A successful conference does not unfold on its own - that's become very clear after working in the events and hospitality spaces for so many years. In fact, I've discussed how to ensure your event is A+ on more than one occasion. Organisers have to take the proper steps to avoid critical mistakes that can derail a conference and leave attendees regretting that they ever completed a registration form. Below I've listed 10 mistakes rookie conference organisers make and how you can avoid them.
1) Failing to properly promote the conference.
All the planning in the world will not drive attendees to your conference if you have failed to adequately promote it. Make sure that you prepare a strategic marketing campaign to ensure that you attract a healthy number of attendees and create a buzz of excitement.
2) Being poorly organised.
Nothing is more frustrating for conference attendees than arriving at a conference and being forced to endure a lengthy wait in a check-in line while organisers search for your badge or wait on additional lanyards to arrive. Be sure to have all badges printed before the conference and plenty of staff available to assist with the check-in process.
3) Not rehearsing.
Assuming that your presenters are comfortable with the AV system is a recipe for disaster. Make sure you schedule a brief rehearsal to ensure that the AV system is set up and functioning as it should. This will also give speakers and personnel an idea of how things will run, the way the physical space is structured, and it will also minimise potential hiccups.
4) Failing to provide attendees with an agenda.
Conference attendees and presenters prefer to be aware of a conference's schedule of events. Nothing can disengage and disenfranchise attendees as much as not knowing what exactly is going on, and when. It's best practice to have a preliminary agenda prepared prior to people registering for the event, so they can at least get an idea of the program. Make sure that all presenters and attendees have a copy of the complete conference agenda at least one day before the start of the event.
Attendees and presenters will definitely notice if you skimp on refreshments. Make sure that you know how many people will be on hand and have an abundant supply of water, coffee, soft drinks, and snacks for everyone in attendance. Also, make sure you have enough break time in your conference schedule for people to consume the refreshments. So often we see people missing out, getting tired and getting grumpy because there are insufficient breaks in the schedule. Having coffee and tea prepared for your delegates is handy - it's revitalising, inexpensive and can be transported easily around the conference. This will keep your delegates switched on, satisfied and stop them from leaving the venue to source refreshments elsewhere.
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6) Choosing promotional materials that are not relevant or useful.
Giveaways and swag bag items that do not relate to your conference or its mission are poor choices. Promotional items should have long-term utility and effectively support an event's cause or purpose. Think about the items you've recieved at events and how many of those you still use - it's probably not many. But those that have taken pride of place on your desk, your keychain, or in your car are probably pretty handy things you might not have bought yourself. So think about how you can source merch that's going to get your brand exposed for longer than just the conference period.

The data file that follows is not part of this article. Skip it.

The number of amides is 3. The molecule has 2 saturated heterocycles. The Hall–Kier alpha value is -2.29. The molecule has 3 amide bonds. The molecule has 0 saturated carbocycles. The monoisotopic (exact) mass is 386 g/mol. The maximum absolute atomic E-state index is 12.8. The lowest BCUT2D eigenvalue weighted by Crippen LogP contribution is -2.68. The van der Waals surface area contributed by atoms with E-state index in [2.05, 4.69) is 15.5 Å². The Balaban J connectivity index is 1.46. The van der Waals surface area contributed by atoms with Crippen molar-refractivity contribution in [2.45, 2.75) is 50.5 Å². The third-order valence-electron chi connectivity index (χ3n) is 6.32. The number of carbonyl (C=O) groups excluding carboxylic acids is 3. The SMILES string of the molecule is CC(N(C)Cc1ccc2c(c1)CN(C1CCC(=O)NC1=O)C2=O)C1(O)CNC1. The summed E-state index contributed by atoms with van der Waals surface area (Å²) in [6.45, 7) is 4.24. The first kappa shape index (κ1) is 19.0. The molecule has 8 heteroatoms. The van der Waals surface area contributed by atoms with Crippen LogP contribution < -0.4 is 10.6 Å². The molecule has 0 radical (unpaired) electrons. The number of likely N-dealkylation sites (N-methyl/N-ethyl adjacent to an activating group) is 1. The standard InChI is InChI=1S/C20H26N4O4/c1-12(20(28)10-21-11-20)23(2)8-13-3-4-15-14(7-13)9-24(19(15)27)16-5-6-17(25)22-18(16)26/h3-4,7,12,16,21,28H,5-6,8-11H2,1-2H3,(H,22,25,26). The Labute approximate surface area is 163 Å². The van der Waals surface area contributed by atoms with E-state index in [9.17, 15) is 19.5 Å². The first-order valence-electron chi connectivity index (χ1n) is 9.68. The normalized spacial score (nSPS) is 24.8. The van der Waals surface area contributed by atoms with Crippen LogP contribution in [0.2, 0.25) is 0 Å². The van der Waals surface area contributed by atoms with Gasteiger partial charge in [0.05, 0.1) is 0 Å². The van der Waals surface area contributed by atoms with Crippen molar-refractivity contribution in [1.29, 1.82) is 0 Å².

7) Ignoring the small details.
Sometimes it's the small details that are the difference between a good conference and a great one. Providing guests with suggested hotels, restaurants, and parking will contribute to your attendees' overall comfort level. Logistics are very important too. Try to make sure that chairs are comfortable, attendees have access to internet access, and that you have sufficient support staff help delegates and ensure a smooth roll out of all proceedings.
8) Not requesting feedback from attendees.
Failing to request attendee feedback can prevent you from improving your conference from one year to the next. Participant feedback will help you gauge the effectiveness of speakers, content, accommodations, and overall satisfaction with your conference. You can obtain feedback by administering a brief survey at the end of the conference before attendees adjourn. This will give you insight into what worked, and how you can improve to make the experience better and more appealing to prospective delegates.
9) Forgetting to follow up with speakers and attendees after the conference.
Failure to follow up periodically after your conference will lead attendees to forget key takeaways and conference highlights. Here are a few follow-up steps you can take to ensure that attendees remember your conference and consider attending next year:
- Send a thank you note or e-mail message within the 5 business days following the conference
- Provide attendees with a summary of your conference highlights or presentation decks.
- Offer a discount for early registration for next year's conference
10) Delaying promotion of next year's event.
Do not wait until after this year's conference to begin organising and promoting next year's event. Strike while the iron is hot! Be sure to advertise next year's conference in your handouts and marketing materials. You can also put next year's conference date and location on attendee lanyards and badges. That gets people soaking up the atmosphere and planning ahead - which should help bolster registrations for your next event!
As you can see, a well-organised approach is vital to the success of a conference. By avoiding the ten mistakes above, you can help ensure that your conference is well-attended and highly rated by guests.
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